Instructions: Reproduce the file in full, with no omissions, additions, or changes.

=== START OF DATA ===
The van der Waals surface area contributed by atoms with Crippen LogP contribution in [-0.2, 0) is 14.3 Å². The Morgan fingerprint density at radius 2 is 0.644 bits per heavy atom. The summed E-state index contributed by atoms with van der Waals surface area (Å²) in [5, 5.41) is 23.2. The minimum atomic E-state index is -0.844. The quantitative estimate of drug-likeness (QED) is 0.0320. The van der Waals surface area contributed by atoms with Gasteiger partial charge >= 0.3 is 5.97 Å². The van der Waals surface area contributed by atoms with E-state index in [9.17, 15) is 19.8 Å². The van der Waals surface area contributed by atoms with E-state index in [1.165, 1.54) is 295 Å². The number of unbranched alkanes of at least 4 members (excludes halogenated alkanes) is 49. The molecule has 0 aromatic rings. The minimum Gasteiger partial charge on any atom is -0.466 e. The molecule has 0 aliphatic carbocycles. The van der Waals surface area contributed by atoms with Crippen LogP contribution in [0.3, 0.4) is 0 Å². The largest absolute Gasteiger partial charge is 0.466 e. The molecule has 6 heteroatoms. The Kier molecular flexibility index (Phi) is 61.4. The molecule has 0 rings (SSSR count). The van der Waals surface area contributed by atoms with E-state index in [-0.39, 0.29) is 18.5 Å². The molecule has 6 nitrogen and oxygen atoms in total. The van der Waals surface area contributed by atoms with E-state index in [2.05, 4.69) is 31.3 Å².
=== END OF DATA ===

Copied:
The van der Waals surface area contributed by atoms with Crippen LogP contribution in [-0.2, 0) is 14.3 Å². The Morgan fingerprint density at radius 2 is 0.644 bits per heavy atom. The summed E-state index contributed by atoms with van der Waals surface area (Å²) in [5, 5.41) is 23.2. The minimum atomic E-state index is -0.844. The quantitative estimate of drug-likeness (QED) is 0.0320. The van der Waals surface area contributed by atoms with Gasteiger partial charge >= 0.3 is 5.97 Å². The van der Waals surface area contributed by atoms with E-state index in [9.17, 15) is 19.8 Å². The van der Waals surface area contributed by atoms with E-state index in [1.165, 1.54) is 295 Å². The number of unbranched alkanes of at least 4 members (excludes halogenated alkanes) is 49. The molecule has 0 aromatic rings. The minimum Gasteiger partial charge on any atom is -0.466 e. The molecule has 0 aliphatic carbocycles. The van der Waals surface area contributed by atoms with Crippen LogP contribution in [0.3, 0.4) is 0 Å². The largest absolute Gasteiger partial charge is 0.466 e. The molecule has 6 heteroatoms. The Kier molecular flexibility index (Phi) is 61.4. The molecule has 0 rings (SSSR count). The van der Waals surface area contributed by atoms with E-state index in [-0.39, 0.29) is 18.5 Å². The molecule has 6 nitrogen and oxygen atoms in total. The van der Waals surface area contributed by atoms with E-state index in [2.05, 4.69) is 31.3 Å².